In addition to operating income, "hospitals also need endowments, and money for research and grants," he says. "The question, no matter the industry, is where do you get your funding?" But, like bankers forced to sell inflated products to support a too-narrow product line, hospital owners shouldn’t "want the whole place to be obstetrics, or nuclear medicine," according to Rector. "If something happens in the market, you need to make sure you can sustain the cash flows and your power to borrow."
Who Has Time?
Likewise, any educational program that consisted purely of teaching finance in a classroom started heading for trouble a few years ago, with the rise of web-based teaching tools.
Several universities even had controller-based executive education programs back then. In fact, Rector taught at one that Vanderbilt University's Owen School once offered, called "The Changing Role of the Controller." But that program, along with the University of Pittsburgh's similarly titled program, haven't been offered for years.
Both apparently suffered the fate of many live finance courses: They couldn't draw sufficient attendees to multiday programs.
"Over the past few years, finance executives just haven't had time to go and do formal, longer programs because of all the work they've had to do implementing Sarbanes-Oxley, for example," says Colleen Cunningham, former CEO of Financial Executives International. "That was clearly a distraction."
FEI itself had a joint controller-based program with Harvard University. "The last one was in 2003," she says. "We had to stop doing it — we had only five people sign up for the last one. Controllers just didn't take the time to come for them."
A number of organizations, including FEI, the American Institute of Certified Public Accountants, and the Institute of Management Accountants still offer controller and other finance training programs, usually granting CPE credit. But the classes are largely web-based.
Trainers, including classroom specialist Rector, agree that certain types of information can indeed be delivered well — and to many more people — through those online programs.
"Some of ours are 'lunch and learn' programs, if you will," says Jack Fingerhut, whose Smart Pros organization produces programs for FEI. "Over the last seven or eight years, the whole online, e-learning delivery phenomenon, combined with other drivers like Sarbanes-Oxley and global competitiveness, have caused companies to become aware of the need to educate the finance department." That that has caused the rush to "alternative delivery methods" like those programs offered by FEI and Smart Pros.
But Fingerhut and Cunningham both lament the decline of classroom education for certain types of specialized finance training for controllers and others. "I think live classes can be incredibly valuable from a couple of perspectives," says Cunningham. "You have a network of people you can reach out to, after the fact. And, of course, you can deal more with current issues." Conferences — still popular, even if they're less targeted than classroom programs — offer some of those benefits, she notes.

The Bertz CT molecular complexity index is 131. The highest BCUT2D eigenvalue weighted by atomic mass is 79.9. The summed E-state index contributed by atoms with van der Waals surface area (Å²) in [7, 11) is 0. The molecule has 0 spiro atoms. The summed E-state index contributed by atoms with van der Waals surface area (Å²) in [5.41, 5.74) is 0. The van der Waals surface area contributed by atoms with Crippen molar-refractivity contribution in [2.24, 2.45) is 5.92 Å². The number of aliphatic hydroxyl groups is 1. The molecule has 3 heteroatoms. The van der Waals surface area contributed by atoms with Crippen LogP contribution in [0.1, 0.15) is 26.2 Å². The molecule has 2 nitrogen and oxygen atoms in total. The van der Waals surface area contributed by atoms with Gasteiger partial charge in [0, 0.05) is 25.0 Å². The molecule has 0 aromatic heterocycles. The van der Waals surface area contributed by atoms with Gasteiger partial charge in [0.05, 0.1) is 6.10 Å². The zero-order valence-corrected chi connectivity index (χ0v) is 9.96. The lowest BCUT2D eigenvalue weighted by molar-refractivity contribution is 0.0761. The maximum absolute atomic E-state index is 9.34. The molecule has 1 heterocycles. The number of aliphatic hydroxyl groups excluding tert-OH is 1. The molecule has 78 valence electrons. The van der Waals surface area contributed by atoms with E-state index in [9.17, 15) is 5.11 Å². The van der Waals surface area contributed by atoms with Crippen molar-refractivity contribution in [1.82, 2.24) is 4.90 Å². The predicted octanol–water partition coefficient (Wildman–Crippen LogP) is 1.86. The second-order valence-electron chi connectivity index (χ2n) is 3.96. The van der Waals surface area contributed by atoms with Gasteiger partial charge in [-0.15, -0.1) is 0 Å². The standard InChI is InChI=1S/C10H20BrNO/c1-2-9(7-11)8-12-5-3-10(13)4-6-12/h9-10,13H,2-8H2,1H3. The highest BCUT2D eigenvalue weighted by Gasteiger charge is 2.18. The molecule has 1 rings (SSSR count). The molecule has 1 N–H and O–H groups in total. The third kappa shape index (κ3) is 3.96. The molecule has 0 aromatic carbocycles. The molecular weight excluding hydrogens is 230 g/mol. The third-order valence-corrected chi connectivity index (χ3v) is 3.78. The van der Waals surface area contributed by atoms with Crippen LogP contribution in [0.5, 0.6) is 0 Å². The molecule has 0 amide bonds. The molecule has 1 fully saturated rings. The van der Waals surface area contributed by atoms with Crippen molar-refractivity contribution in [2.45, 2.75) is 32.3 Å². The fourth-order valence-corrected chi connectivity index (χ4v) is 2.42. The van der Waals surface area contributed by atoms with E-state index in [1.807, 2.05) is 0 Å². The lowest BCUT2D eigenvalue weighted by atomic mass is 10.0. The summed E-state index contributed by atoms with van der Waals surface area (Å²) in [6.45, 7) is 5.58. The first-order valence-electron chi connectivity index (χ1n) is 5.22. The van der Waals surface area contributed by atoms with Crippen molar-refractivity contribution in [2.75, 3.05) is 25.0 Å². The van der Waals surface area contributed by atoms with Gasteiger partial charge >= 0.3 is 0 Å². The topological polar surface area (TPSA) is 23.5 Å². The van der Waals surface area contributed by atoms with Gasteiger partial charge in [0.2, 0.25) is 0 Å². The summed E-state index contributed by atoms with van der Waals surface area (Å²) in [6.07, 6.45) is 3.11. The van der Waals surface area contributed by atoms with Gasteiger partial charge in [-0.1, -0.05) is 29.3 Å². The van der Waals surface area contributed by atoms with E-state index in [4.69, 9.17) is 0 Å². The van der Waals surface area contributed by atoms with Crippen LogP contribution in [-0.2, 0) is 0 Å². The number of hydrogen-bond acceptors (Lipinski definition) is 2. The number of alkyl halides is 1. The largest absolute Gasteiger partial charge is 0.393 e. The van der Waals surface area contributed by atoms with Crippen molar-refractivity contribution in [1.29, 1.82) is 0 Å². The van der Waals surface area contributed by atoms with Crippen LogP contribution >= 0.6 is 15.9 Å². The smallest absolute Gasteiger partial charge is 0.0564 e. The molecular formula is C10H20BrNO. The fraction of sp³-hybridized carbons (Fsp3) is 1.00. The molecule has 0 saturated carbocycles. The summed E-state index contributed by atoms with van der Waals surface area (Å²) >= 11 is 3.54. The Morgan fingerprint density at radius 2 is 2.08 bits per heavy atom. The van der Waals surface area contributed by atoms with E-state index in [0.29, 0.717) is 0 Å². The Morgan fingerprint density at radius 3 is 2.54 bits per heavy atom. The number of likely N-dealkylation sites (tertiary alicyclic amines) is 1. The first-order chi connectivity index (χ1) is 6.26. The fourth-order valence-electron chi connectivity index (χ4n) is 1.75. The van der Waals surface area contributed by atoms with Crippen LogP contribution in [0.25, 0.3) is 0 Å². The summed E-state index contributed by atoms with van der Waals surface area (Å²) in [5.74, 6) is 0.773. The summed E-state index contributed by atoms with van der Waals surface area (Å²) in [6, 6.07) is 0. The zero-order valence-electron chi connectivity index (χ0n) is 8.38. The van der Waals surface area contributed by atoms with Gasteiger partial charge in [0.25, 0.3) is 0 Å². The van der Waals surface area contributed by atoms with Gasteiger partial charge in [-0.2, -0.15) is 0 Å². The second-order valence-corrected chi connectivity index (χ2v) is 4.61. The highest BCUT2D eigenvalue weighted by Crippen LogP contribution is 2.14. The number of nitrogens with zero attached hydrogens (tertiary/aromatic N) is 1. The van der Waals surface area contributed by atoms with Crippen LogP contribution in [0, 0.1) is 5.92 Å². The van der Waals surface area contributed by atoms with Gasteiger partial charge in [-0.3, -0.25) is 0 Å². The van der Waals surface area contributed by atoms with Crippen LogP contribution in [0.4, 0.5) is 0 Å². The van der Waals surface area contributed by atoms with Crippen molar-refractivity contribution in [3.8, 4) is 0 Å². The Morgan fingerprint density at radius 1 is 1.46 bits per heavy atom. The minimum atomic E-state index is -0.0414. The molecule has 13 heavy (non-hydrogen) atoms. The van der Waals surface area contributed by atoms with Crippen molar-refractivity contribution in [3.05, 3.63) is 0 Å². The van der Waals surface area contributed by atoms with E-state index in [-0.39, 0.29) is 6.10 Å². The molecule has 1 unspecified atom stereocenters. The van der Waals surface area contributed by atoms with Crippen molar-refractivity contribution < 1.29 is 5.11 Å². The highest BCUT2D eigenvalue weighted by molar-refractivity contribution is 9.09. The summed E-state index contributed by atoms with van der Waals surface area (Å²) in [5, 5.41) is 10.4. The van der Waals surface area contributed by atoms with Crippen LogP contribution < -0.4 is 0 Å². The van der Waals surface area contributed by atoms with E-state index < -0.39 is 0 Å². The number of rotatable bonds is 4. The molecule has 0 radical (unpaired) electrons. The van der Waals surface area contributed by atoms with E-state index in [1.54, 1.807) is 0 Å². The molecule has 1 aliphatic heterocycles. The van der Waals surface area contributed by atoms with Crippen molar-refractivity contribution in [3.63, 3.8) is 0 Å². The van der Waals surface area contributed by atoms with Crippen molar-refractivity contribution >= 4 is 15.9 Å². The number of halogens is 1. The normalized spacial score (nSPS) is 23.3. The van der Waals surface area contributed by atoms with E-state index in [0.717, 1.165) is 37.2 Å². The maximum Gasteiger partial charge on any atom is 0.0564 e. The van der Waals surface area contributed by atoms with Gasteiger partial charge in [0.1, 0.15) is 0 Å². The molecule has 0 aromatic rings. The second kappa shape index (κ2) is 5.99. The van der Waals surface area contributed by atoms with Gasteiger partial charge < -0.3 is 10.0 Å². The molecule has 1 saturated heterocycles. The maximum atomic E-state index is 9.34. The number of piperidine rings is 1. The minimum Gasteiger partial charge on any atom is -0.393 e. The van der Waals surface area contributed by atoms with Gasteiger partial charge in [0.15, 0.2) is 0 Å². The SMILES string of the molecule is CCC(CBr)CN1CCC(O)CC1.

Outward and Upward
While the AMA will continue to offer classes for controllers, it too is reacting to the decline in interest in narrower in-person programs by aiming more of its live training to functions rather than job descriptions. "Driving Organic Growth" is one new program, says AMA's John Canniffe, and another is "Financial Modeling." Says Canniffe, "We've seen a big jump in registrations. People see that it's not just a spreadsheet model. It has a strategic side." He expects about 350 people to attend live AMA programs in that area this year.
But Rector still likes delivering programs specifically for controllers, whom he considers a special breed that thrives on education. "As a controller you're concerned with the internal activities of the company, and whatever has to be filed externally. You generate the reporting, and you work with IT," he says. A strong CFO "will get a good inside person — a good controller — to make sure everything's in place."
Will that controller then be in the best place to move up to CFO one day?
Not so fast, Rector cautions. To the ancient question of whether treasury or controllership is the best route to finance chief, he answers: "I'm afraid I don't think either one of them is best." Being a CFO requires "a sensitivity to what's going on in your market, and as a controller, typically you don't have that."
Of course, some controllers are good CFO candidates, but they often display personal qualities that are not hallmarks of the typical controller. "You can instantly tell by their conversation whether somebody is honestly a CFO," he says. Most controllers, because of the nature of the job, "look inward and downward." By contrast, "CFOs, when they talk, are looking outward and upward."